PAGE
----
They have known the derivation of all the other words in the number-table (as, for example, “two” from “Tuesday,” or the second day in the week if you don’t count Sunday as the first, and “five” from the god Woden, or Thor, or Buttercup, and so forth and so forth), but they have never been able to figure out where the word “three” came from.


A little fellow from the University of Welf discovered it. He doesn’t speak English himself, but he is awfully interested in people who do. It was during one of these periods (I should have told you that he has periods when he looks up words) that he found out about the word “three.” He was looking up the word “tree” and, not speaking English well, he thought that it was pronounced “three.” You can see how that might very well be.

The word “three” comes to us direct from the French, collect. The original word was (and still is) tri, which means a sorting, or, as in card-playing, a deal. Thus, one would say: “Give me a tri,” or “How is your tri?” meaning “Give me a deal” or “How is your deal?” If one were really speaking in French, of course, all the other words in the sentence would be French, too. (i.e., “Donnez-moi un tri” or “Votre tri, ça marche?”)

Just how the word tri got into the French language is a mystery which occupies practically nobody’s attention at the moment. It is supposed to have come from the Creole patois of New Orleans, and was used to signify hurry or lethargy. The old form of the word was blo, which gradually was shortened into tri. Later the whole word was dropped from the language by a rising vote.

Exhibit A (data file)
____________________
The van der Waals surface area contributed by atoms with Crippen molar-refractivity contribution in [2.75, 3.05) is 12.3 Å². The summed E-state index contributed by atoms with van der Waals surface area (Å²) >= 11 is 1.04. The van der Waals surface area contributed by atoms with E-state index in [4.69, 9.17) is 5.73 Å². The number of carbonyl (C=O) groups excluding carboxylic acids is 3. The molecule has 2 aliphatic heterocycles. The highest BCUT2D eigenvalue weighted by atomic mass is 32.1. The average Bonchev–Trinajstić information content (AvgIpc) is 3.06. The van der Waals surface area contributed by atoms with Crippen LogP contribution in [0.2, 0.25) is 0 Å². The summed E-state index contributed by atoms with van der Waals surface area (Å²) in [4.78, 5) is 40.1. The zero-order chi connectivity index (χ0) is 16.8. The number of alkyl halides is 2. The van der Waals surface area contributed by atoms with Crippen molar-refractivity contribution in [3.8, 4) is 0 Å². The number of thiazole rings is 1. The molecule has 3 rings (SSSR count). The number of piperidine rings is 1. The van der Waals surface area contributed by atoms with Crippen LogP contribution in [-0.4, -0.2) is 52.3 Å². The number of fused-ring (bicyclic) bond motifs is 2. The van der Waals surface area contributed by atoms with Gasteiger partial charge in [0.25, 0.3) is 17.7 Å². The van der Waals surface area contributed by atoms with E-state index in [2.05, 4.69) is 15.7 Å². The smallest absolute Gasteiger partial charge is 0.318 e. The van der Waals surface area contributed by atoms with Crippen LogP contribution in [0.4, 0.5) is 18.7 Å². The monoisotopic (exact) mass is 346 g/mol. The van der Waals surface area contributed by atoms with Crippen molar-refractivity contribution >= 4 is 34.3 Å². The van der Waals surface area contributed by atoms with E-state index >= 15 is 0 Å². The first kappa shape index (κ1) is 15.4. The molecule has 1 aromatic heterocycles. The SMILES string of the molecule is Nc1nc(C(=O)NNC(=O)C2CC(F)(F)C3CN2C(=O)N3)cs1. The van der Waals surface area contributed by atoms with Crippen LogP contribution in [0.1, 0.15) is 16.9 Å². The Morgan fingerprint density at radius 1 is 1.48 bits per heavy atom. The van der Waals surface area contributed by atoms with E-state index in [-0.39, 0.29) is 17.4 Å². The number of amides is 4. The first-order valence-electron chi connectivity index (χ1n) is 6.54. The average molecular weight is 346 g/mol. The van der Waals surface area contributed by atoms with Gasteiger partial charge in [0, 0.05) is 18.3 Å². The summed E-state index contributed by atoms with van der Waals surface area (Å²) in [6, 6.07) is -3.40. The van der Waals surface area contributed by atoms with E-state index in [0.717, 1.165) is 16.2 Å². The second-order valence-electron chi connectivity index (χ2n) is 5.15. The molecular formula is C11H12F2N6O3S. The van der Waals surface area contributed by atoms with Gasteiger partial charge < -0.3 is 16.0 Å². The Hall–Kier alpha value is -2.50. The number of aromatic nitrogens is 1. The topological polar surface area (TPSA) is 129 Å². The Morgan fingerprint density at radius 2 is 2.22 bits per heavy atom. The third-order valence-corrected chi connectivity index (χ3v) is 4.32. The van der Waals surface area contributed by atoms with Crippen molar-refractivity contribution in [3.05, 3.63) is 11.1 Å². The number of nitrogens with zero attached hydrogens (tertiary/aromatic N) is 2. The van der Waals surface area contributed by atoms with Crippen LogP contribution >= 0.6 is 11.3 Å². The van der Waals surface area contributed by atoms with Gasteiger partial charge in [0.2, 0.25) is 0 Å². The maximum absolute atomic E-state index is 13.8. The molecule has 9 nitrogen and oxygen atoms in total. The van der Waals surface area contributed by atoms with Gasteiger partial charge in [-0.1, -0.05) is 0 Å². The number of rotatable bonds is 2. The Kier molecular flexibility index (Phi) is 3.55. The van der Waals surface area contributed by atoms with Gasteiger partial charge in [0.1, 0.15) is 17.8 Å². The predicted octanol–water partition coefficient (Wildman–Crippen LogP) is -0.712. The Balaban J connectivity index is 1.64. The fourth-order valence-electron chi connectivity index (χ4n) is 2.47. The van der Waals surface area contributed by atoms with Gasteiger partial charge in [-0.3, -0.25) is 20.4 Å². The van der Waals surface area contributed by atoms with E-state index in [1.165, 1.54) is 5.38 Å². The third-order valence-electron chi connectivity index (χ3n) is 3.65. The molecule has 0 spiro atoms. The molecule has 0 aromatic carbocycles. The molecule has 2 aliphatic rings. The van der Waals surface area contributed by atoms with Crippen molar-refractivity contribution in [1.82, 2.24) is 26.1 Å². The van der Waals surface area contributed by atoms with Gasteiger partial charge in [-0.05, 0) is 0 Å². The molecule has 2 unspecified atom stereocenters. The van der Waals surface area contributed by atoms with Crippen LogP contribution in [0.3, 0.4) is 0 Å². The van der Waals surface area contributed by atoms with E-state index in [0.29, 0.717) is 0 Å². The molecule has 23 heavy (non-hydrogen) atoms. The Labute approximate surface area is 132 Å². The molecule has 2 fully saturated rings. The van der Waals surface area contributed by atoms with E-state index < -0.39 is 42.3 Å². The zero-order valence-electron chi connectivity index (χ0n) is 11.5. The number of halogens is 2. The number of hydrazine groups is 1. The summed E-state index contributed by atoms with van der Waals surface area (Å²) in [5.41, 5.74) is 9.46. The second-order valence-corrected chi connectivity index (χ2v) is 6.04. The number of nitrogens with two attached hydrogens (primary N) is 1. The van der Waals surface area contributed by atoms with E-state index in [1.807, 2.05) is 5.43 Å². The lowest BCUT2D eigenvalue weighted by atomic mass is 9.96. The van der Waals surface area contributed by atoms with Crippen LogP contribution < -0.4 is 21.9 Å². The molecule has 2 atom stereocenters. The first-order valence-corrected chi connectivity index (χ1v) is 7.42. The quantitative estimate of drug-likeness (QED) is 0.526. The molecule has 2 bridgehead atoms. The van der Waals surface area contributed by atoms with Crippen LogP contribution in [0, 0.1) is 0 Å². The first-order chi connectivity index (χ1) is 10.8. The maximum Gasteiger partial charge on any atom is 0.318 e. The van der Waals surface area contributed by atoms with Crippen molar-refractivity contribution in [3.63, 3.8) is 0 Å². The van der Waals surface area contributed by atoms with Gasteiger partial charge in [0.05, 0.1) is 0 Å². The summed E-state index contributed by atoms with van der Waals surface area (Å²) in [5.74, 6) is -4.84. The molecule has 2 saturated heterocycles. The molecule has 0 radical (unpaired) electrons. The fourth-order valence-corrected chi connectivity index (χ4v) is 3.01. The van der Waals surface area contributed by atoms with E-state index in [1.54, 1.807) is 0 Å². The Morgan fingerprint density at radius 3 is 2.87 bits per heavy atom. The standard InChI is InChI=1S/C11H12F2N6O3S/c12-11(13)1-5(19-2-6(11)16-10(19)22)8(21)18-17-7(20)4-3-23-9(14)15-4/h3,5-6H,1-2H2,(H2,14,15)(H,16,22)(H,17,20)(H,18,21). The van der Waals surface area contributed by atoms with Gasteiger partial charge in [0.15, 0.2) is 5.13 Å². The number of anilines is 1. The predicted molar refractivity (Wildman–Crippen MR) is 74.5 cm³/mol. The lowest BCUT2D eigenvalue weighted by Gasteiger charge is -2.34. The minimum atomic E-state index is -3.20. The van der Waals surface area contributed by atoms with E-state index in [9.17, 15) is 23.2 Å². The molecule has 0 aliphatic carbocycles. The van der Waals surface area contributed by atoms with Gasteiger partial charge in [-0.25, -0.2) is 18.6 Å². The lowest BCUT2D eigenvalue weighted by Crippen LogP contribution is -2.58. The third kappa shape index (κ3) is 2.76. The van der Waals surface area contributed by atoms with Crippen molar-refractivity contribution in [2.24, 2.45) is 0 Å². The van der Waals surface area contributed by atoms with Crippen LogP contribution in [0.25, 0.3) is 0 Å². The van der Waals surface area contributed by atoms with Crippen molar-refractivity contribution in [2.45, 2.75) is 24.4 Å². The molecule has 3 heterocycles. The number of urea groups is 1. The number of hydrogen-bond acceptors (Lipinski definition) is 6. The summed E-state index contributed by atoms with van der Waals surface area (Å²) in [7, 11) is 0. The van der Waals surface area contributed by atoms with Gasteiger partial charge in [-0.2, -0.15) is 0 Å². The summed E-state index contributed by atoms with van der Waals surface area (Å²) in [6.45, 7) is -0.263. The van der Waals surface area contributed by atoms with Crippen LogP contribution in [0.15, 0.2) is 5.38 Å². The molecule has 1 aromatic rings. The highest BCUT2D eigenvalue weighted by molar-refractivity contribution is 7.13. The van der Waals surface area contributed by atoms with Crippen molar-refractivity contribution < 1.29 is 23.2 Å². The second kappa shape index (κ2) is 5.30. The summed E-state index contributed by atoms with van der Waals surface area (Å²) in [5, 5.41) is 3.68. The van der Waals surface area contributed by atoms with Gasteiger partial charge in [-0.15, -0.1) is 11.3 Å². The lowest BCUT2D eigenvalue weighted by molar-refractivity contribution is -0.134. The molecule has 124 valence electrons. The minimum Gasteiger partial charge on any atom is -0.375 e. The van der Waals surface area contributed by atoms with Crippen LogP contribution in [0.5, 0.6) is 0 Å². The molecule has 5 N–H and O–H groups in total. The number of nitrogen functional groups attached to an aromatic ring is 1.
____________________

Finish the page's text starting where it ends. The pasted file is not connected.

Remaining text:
The Normans brought the word into England just before the Norman Conquest. In their use of it an extra syllable was added, making it triouille, meaning white-bait or Roger crab. We still are no nearer than we were to finding out how it came to mean three of anything. Don’t think that I’m not just as worried as you are.

With the advent of water-power and the subsequent water-pistol, Luke (Luke was the fellow I was speaking of a few yards back) didn’t know what to do. Unless I am greatly mistaken, this paragraph belongs in another article.

Well, anyway, the people who are making up the English language found themselves with names for every digit except “three.” And, as there were three of quite a lot of things (Marx Brothers, blind mice, wishes and cent stamps) it got increasingly embarrassing not to have a word to express “three.” They tried using the word “four,” but it ended only in confusion, especially when addition or subtraction was at stake.